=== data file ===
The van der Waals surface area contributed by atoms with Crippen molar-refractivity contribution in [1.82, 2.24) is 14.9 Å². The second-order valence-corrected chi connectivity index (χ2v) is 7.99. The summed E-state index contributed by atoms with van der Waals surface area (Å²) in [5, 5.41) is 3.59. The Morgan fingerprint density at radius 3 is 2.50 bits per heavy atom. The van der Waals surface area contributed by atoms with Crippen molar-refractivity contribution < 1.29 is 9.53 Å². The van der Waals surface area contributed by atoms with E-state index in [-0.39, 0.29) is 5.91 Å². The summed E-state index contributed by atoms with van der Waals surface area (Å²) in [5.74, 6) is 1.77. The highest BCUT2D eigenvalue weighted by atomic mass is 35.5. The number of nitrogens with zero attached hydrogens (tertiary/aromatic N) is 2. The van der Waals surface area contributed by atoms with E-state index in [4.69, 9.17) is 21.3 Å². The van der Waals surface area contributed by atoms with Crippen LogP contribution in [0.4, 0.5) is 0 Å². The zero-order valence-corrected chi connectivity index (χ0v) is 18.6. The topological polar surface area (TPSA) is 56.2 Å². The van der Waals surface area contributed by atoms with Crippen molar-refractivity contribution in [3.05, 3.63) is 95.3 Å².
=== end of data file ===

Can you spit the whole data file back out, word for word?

The van der Waals surface area contributed by atoms with Crippen molar-refractivity contribution in [1.82, 2.24) is 14.9 Å². The second-order valence-corrected chi connectivity index (χ2v) is 7.99. The summed E-state index contributed by atoms with van der Waals surface area (Å²) in [5, 5.41) is 3.59. The Morgan fingerprint density at radius 3 is 2.50 bits per heavy atom. The van der Waals surface area contributed by atoms with Crippen molar-refractivity contribution < 1.29 is 9.53 Å². The van der Waals surface area contributed by atoms with E-state index in [-0.39, 0.29) is 5.91 Å². The summed E-state index contributed by atoms with van der Waals surface area (Å²) in [5.74, 6) is 1.77. The highest BCUT2D eigenvalue weighted by atomic mass is 35.5. The number of nitrogens with zero attached hydrogens (tertiary/aromatic N) is 2. The van der Waals surface area contributed by atoms with E-state index in [4.69, 9.17) is 21.3 Å². The van der Waals surface area contributed by atoms with Crippen LogP contribution in [0.4, 0.5) is 0 Å². The zero-order valence-corrected chi connectivity index (χ0v) is 18.6. The topological polar surface area (TPSA) is 56.2 Å². The van der Waals surface area contributed by atoms with Crippen molar-refractivity contribution in [3.05, 3.63) is 95.3 Å².